Historical fiction about Korean women who move to the USA to marry unseen husbands
Content warning: family violence, racism
I received a copy of this eBook courtesy of the publisher.
“The Picture Bride” by Lee Geum-yi and translated by An Seonjae is a historical fiction novel about a young Korean woman called Willow whose relatively well-to-do family is thrown into poverty after her father is killed by the Japanese. When her best friend Hongju shamefully returns back to her family shortly after getting married, the two young women decide to move to Hawai’i to become picture brides: marrying men that they have only ever seen through a photograph. Willow and Hongju expect their husbands to be young and wealthy, and that they will have opportunities like Willow’s dream to return to school. However, when they arrive in Hawai’i, their prospective husbands are not at all what they expect and they find that they have been significantly misled about their new living situation. They will have to rely on each other and friendships with other women to make their way in this new country.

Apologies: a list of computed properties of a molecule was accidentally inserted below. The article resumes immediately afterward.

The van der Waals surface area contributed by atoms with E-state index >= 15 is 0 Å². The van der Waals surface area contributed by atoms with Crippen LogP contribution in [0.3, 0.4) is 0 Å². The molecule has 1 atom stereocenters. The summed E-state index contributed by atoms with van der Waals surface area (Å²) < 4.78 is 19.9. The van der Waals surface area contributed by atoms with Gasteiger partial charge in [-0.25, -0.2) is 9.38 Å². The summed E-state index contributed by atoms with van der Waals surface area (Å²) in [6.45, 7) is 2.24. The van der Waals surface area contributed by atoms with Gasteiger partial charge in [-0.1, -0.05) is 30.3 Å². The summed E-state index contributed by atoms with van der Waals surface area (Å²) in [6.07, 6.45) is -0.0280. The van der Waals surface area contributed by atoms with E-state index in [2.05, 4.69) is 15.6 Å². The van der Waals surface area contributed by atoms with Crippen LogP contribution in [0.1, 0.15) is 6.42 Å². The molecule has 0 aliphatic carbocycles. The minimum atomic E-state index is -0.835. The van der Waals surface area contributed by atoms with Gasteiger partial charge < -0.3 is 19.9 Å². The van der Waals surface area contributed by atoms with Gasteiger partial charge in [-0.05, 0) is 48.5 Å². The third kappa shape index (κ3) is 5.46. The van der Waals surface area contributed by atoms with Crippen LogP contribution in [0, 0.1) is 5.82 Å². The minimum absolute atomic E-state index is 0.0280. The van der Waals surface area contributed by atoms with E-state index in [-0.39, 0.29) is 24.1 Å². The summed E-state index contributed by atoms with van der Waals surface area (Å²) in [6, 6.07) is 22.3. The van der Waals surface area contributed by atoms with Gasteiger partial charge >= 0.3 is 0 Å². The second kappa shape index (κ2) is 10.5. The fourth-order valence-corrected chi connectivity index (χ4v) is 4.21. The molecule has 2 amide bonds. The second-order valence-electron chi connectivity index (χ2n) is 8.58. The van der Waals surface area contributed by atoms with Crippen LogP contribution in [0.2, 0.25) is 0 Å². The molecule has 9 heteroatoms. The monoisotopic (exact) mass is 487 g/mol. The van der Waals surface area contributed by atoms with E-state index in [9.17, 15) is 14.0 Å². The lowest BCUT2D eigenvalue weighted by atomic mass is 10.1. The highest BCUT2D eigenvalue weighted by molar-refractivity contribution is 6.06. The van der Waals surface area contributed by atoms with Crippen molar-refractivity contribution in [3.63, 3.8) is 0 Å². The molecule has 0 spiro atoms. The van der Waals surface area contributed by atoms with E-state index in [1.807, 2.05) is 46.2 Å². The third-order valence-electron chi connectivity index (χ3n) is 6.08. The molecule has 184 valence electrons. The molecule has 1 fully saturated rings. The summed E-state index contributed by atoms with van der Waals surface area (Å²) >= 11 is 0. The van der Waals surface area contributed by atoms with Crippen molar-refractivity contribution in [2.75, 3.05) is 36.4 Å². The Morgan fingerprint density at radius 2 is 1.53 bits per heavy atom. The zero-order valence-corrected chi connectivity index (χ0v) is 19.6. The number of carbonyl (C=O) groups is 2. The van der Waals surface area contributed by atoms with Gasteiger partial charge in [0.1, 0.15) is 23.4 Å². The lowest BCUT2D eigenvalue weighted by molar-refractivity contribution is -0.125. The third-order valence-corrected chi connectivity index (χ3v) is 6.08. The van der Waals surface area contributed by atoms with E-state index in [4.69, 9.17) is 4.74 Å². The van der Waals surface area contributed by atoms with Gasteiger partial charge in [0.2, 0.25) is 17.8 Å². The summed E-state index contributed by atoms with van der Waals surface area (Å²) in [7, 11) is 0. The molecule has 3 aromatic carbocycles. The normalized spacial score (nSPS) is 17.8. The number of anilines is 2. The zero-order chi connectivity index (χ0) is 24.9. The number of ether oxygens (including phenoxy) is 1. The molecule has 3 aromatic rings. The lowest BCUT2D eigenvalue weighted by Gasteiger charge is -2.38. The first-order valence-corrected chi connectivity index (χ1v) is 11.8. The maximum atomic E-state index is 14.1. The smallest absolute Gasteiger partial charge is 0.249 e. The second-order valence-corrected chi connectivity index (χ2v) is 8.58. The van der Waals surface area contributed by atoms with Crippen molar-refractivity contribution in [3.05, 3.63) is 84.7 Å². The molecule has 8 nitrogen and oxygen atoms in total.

This is a heartfelt, well-researched novel about hope and disappointment. Lee writes convincingly about her characters who are pushed to become picture brides by the impact of Japanese rule over Korea and entrenched patriarchal ideas. Hawai’i was a really interesting setting for this book, and there were lots of layers of colonialism, racism and political tension, not just between Korean and Japanese people, but experienced by them in Hawai’i, itself colonised by the United States of America. There was plenty of character development, and I found the nuance of the relationships in this book really engaging. Willow’s friendships are impacted by religious beliefs, political allegiances, classism and racism yet it is the strength of her female friendships that carries her through difficult times.
I think that while may aspects of the book were interesting, the pacing wasn’t always even and there were some parts of the book that felt like they dragged a little more than others. I think with historical fiction it is always a challenge to decide what to include and what to exclude; what is essential to setting the scene and furthering the plot, and what is not.
A compelling story about a unique historical phenomenon.